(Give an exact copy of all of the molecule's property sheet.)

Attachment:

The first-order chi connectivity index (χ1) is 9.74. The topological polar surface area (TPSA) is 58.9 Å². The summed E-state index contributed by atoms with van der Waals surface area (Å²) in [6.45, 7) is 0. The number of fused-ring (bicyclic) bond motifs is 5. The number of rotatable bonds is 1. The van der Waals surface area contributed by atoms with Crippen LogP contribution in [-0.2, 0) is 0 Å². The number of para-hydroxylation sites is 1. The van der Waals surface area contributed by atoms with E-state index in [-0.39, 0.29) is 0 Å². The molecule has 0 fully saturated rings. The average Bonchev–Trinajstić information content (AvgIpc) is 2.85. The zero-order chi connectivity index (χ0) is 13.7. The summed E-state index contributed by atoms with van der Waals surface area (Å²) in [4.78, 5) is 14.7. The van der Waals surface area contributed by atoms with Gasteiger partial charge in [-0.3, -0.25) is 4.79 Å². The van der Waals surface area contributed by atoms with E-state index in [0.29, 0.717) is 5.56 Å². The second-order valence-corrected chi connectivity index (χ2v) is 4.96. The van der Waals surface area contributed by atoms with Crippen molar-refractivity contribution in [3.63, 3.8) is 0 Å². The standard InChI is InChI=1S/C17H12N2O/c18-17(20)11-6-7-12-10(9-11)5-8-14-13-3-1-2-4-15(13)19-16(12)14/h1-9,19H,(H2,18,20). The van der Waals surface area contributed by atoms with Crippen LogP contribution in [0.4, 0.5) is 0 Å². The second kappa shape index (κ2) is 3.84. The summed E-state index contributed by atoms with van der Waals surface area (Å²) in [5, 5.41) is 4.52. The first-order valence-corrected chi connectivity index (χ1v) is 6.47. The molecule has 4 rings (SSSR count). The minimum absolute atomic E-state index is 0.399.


The first-order chi connectivity index (χ1) is 9.74. The topological polar surface area (TPSA) is 58.9 Å². The summed E-state index contributed by atoms with van der Waals surface area (Å²) in [6.45, 7) is 0. The number of fused-ring (bicyclic) bond motifs is 5. The number of rotatable bonds is 1. The van der Waals surface area contributed by atoms with Crippen LogP contribution in [-0.2, 0) is 0 Å². The number of para-hydroxylation sites is 1. The van der Waals surface area contributed by atoms with E-state index in [-0.39, 0.29) is 0 Å². The molecule has 0 fully saturated rings. The average Bonchev–Trinajstić information content (AvgIpc) is 2.85. The zero-order chi connectivity index (χ0) is 13.7. The summed E-state index contributed by atoms with van der Waals surface area (Å²) in [4.78, 5) is 14.7. The van der Waals surface area contributed by atoms with Gasteiger partial charge in [-0.3, -0.25) is 4.79 Å². The van der Waals surface area contributed by atoms with E-state index in [0.29, 0.717) is 5.56 Å². The second-order valence-corrected chi connectivity index (χ2v) is 4.96. The van der Waals surface area contributed by atoms with Crippen molar-refractivity contribution in [3.63, 3.8) is 0 Å². The standard InChI is InChI=1S/C17H12N2O/c18-17(20)11-6-7-12-10(9-11)5-8-14-13-3-1-2-4-15(13)19-16(12)14/h1-9,19H,(H2,18,20). The van der Waals surface area contributed by atoms with Crippen LogP contribution in [0.4, 0.5) is 0 Å². The second kappa shape index (κ2) is 3.84. The summed E-state index contributed by atoms with van der Waals surface area (Å²) in [5, 5.41) is 4.52. The first-order valence-corrected chi connectivity index (χ1v) is 6.47. The molecule has 4 rings (SSSR count). The minimum absolute atomic E-state index is 0.399.